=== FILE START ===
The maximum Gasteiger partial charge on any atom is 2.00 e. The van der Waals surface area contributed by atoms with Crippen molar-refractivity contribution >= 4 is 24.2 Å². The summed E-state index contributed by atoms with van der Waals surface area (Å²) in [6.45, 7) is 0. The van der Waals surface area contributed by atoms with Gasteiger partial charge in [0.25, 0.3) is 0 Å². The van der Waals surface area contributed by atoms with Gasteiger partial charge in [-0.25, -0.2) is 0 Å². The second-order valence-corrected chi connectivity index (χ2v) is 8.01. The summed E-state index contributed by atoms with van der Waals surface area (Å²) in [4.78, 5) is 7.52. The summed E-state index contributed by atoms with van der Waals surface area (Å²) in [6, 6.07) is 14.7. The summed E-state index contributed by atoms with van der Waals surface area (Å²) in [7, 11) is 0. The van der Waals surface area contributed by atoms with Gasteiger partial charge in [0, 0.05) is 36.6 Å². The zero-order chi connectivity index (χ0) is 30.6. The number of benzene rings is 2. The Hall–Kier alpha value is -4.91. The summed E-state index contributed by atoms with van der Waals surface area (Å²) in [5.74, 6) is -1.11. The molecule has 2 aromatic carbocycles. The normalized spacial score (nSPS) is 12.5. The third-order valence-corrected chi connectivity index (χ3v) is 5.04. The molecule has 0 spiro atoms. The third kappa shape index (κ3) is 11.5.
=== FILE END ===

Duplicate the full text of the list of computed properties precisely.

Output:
The maximum Gasteiger partial charge on any atom is 2.00 e. The van der Waals surface area contributed by atoms with Crippen molar-refractivity contribution >= 4 is 24.2 Å². The summed E-state index contributed by atoms with van der Waals surface area (Å²) in [6.45, 7) is 0. The van der Waals surface area contributed by atoms with Gasteiger partial charge in [0.25, 0.3) is 0 Å². The van der Waals surface area contributed by atoms with Gasteiger partial charge in [-0.25, -0.2) is 0 Å². The second-order valence-corrected chi connectivity index (χ2v) is 8.01. The summed E-state index contributed by atoms with van der Waals surface area (Å²) in [4.78, 5) is 7.52. The summed E-state index contributed by atoms with van der Waals surface area (Å²) in [6, 6.07) is 14.7. The summed E-state index contributed by atoms with van der Waals surface area (Å²) in [7, 11) is 0. The van der Waals surface area contributed by atoms with Gasteiger partial charge in [0, 0.05) is 36.6 Å². The zero-order chi connectivity index (χ0) is 30.6. The number of benzene rings is 2. The Hall–Kier alpha value is -4.91. The summed E-state index contributed by atoms with van der Waals surface area (Å²) in [5.74, 6) is -1.11. The molecule has 2 aromatic carbocycles. The normalized spacial score (nSPS) is 12.5. The third-order valence-corrected chi connectivity index (χ3v) is 5.04. The molecule has 0 spiro atoms. The third kappa shape index (κ3) is 11.5.